NSW Department of Education

Tips to support safe behaviour online

For teachers
For parents
For students

Key message

Staying safe online requires range of skills and attributes from technical knowledge to critical thinking and empathy. These 5 tips introduce some of the key skills for engaging safely online.

Tip 1 - Password Security

The first step in staying safe online is a good password. As a minimum, your password should be at least 8 characters long and combine uppercase, lowercase, alpha numeric and special characters.

Many of us still follow use standard password protocols, however, passphrases are now considered to be the first line of defence. The Australian Cyber Security Centre advises people to use passphrases and they are most effective when they are:

  • used with multi-factor authentication
  • unique – not a famous phrase or lyric, and not re-used
  • longer – phrases are generally longer than words
  • complex – naturally occurring in a sentence with uppercase, symbols and punctuation
  • easy to remember – saves you being locked out

They also say that passphrases are:

  • harder to crack against common password attacks
  • easier to remember than random characters
  • meets password requirements easily – upper and lower-case lettering, symbols and punctuation

Read the What makes a good password article to learn more about passwords, passphrases, and password managers.

Tip 2 - Don't fall for fake

Keeping your data safe online means you need the skills to spot a fake. One way scammers steal your personal information is through ‘phishing’. The Australian Cyber Security Centre defines phishing to be “a method of stealing confidential information by sending fraudulent messages to a victim. It is one of the most prevalent scams reported in Australia".

Follow these simple steps to help prevent phishing scams:

  • Don’t click on links in emails or messages from people or organisations you don’t know.
  • Examine the email and URL for misspellings.
  • Check for the padlock at the top left of the URL bar and for https. The ‘s’ stands for a secure connection.
  • Use a search engine, such as Google or Bing, to search for the specific content of the text message or email. You may find it reported as a scam.
  • Search the Australian Cyber Security Center for any reported scams.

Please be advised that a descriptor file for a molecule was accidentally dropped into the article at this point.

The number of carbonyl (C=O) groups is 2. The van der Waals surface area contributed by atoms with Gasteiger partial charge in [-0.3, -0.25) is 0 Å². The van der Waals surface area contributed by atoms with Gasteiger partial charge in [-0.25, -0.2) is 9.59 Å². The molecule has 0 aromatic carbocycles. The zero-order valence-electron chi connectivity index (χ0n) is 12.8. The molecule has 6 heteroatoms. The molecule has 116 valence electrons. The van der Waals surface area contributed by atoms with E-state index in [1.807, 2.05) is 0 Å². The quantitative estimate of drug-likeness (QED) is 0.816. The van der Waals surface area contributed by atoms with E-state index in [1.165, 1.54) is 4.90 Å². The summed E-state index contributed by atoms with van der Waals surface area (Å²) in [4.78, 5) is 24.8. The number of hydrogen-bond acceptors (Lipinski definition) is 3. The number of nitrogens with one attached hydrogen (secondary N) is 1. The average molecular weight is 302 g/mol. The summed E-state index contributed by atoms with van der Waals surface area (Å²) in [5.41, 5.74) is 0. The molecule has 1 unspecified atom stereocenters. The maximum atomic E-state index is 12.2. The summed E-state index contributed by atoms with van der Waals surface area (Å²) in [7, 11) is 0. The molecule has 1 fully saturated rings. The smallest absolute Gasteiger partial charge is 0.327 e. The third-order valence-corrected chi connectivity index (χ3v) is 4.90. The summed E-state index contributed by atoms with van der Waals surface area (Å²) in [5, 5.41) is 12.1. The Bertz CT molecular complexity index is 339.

Learn more about phishing from the Australian Cyber Security Centre

Tip 3 - Share with care

When we post online we need to think about the other people involved. Part of being respectful and responsible online is to respect other individual’s wishes about their digital footprint. Always check with your friend, child or other person whether they are happy for you to post a picture or something about them. Increasingly, children have been critical of material posted without their consent by family members.

Read more about consent and sharing at the eSafetyCommissioner.

Tip 4 - THINK

A common acronym used in Schools is THINK. This acronym stands for, is it: True, Helpful, Inspiring, Necessary, Kind. This tool is used to help students filter what they might say and do in the physical space, but it is equally relevant in the online space. This is can be used like a checklist to help decide whether something should be posted, or it could be used to scaffold a conversation about whether something should have been posted online.

The lesson resource Making good choices online uses the think, evaluate, choose (TEC) model. The lesson explores three different scenarios asking students to place themselves in the shoes of Tom’s character and decide what he should do in each online situation.

Tip 5 - Talk it out

It is really important that children feel safe to talk to parents, adults and carers about the online space. We need to encourage children to understand that speaking and seeking help about something is a brave and courageous thing, and it is not a sign of weakness or something to be embarrassed about.

The eSafetyCommissioner lists the following tips about how to talk with your child about the online space:

  • Plan what you want to say and how you want to say it.
  • Listen, don’t judge.
  • Ask questions about how they feel and avoid lecturing.
  • Get help, if you need it from a counsellor or Parentline.

You can find more detail about these at the eSafetyCommissioner.

Top tips

Additional resources

Curriculum and syllabus links


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